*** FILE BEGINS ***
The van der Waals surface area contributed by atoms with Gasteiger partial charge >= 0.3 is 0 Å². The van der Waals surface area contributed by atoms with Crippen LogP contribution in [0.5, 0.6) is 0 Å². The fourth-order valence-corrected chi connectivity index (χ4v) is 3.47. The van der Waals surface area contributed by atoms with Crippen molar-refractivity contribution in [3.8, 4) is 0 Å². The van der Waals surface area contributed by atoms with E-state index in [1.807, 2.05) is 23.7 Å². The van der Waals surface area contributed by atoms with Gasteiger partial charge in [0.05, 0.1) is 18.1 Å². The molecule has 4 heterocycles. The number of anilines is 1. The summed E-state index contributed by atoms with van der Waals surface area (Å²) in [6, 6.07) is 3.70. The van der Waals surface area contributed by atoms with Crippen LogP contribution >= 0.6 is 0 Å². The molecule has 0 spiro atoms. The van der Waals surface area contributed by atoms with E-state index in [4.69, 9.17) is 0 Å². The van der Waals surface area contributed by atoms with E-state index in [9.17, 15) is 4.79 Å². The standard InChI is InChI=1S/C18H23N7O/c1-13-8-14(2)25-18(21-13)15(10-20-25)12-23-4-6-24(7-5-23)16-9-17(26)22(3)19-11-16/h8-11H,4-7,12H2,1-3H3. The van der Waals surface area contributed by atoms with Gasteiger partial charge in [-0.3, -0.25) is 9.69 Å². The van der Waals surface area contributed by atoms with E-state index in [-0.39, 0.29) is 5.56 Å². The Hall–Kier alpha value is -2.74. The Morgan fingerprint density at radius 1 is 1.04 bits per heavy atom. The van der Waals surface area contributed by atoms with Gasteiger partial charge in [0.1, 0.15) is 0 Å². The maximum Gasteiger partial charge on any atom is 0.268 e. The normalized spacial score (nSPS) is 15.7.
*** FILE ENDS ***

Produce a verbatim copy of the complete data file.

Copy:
The van der Waals surface area contributed by atoms with Gasteiger partial charge >= 0.3 is 0 Å². The van der Waals surface area contributed by atoms with Crippen LogP contribution in [0.5, 0.6) is 0 Å². The fourth-order valence-corrected chi connectivity index (χ4v) is 3.47. The van der Waals surface area contributed by atoms with Crippen molar-refractivity contribution in [3.8, 4) is 0 Å². The van der Waals surface area contributed by atoms with E-state index in [1.807, 2.05) is 23.7 Å². The van der Waals surface area contributed by atoms with Gasteiger partial charge in [0.05, 0.1) is 18.1 Å². The molecule has 4 heterocycles. The number of anilines is 1. The summed E-state index contributed by atoms with van der Waals surface area (Å²) in [6, 6.07) is 3.70. The van der Waals surface area contributed by atoms with Crippen LogP contribution >= 0.6 is 0 Å². The molecule has 0 spiro atoms. The van der Waals surface area contributed by atoms with E-state index in [4.69, 9.17) is 0 Å². The van der Waals surface area contributed by atoms with E-state index in [9.17, 15) is 4.79 Å². The standard InChI is InChI=1S/C18H23N7O/c1-13-8-14(2)25-18(21-13)15(10-20-25)12-23-4-6-24(7-5-23)16-9-17(26)22(3)19-11-16/h8-11H,4-7,12H2,1-3H3. The van der Waals surface area contributed by atoms with Gasteiger partial charge in [-0.3, -0.25) is 9.69 Å². The van der Waals surface area contributed by atoms with E-state index in [-0.39, 0.29) is 5.56 Å². The Hall–Kier alpha value is -2.74. The Morgan fingerprint density at radius 1 is 1.04 bits per heavy atom. The van der Waals surface area contributed by atoms with Gasteiger partial charge in [0.1, 0.15) is 0 Å². The maximum Gasteiger partial charge on any atom is 0.268 e. The normalized spacial score (nSPS) is 15.7.